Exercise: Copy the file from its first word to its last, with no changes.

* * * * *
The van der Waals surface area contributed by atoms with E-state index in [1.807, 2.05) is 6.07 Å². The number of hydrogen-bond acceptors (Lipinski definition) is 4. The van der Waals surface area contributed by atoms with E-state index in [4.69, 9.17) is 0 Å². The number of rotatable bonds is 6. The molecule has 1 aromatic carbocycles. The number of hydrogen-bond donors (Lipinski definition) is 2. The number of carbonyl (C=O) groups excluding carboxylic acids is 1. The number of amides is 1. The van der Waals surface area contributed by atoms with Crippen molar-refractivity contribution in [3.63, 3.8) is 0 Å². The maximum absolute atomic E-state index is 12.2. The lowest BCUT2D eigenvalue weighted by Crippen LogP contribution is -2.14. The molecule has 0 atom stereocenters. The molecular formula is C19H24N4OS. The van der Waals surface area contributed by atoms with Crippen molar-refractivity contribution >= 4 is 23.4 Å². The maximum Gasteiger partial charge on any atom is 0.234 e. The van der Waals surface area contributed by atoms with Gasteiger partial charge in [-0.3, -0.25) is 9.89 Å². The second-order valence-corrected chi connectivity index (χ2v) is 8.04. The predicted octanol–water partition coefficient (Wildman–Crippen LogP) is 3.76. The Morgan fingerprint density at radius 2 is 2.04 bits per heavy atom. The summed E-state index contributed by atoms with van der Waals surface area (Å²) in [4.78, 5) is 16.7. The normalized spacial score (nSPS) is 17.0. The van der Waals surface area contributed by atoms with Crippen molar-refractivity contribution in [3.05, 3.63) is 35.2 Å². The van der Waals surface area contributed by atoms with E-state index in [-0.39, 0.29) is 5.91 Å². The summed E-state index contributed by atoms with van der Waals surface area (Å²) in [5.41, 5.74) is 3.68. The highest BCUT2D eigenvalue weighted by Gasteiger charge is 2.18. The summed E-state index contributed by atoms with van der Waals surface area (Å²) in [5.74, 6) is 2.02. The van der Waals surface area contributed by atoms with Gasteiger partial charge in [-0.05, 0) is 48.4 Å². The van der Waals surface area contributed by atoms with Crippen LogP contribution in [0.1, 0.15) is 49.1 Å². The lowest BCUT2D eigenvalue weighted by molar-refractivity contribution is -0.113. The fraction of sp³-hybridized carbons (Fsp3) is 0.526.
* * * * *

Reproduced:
The van der Waals surface area contributed by atoms with E-state index in [1.807, 2.05) is 6.07 Å². The number of hydrogen-bond acceptors (Lipinski definition) is 4. The van der Waals surface area contributed by atoms with E-state index in [4.69, 9.17) is 0 Å². The number of rotatable bonds is 6. The molecule has 1 aromatic carbocycles. The number of hydrogen-bond donors (Lipinski definition) is 2. The number of carbonyl (C=O) groups excluding carboxylic acids is 1. The number of amides is 1. The van der Waals surface area contributed by atoms with Crippen molar-refractivity contribution in [3.63, 3.8) is 0 Å². The maximum absolute atomic E-state index is 12.2. The lowest BCUT2D eigenvalue weighted by Crippen LogP contribution is -2.14. The molecule has 0 atom stereocenters. The molecular formula is C19H24N4OS. The van der Waals surface area contributed by atoms with Crippen molar-refractivity contribution >= 4 is 23.4 Å². The maximum Gasteiger partial charge on any atom is 0.234 e. The van der Waals surface area contributed by atoms with Gasteiger partial charge in [-0.3, -0.25) is 9.89 Å². The second-order valence-corrected chi connectivity index (χ2v) is 8.04. The predicted octanol–water partition coefficient (Wildman–Crippen LogP) is 3.76. The Morgan fingerprint density at radius 2 is 2.04 bits per heavy atom. The summed E-state index contributed by atoms with van der Waals surface area (Å²) in [4.78, 5) is 16.7. The normalized spacial score (nSPS) is 17.0. The van der Waals surface area contributed by atoms with Crippen molar-refractivity contribution in [3.05, 3.63) is 35.2 Å². The van der Waals surface area contributed by atoms with E-state index in [-0.39, 0.29) is 5.91 Å². The summed E-state index contributed by atoms with van der Waals surface area (Å²) in [5.41, 5.74) is 3.68. The highest BCUT2D eigenvalue weighted by Gasteiger charge is 2.18. The summed E-state index contributed by atoms with van der Waals surface area (Å²) in [5.74, 6) is 2.02. The van der Waals surface area contributed by atoms with Gasteiger partial charge in [-0.05, 0) is 48.4 Å². The van der Waals surface area contributed by atoms with Crippen LogP contribution in [0.1, 0.15) is 49.1 Å². The lowest BCUT2D eigenvalue weighted by molar-refractivity contribution is -0.113. The fraction of sp³-hybridized carbons (Fsp3) is 0.526.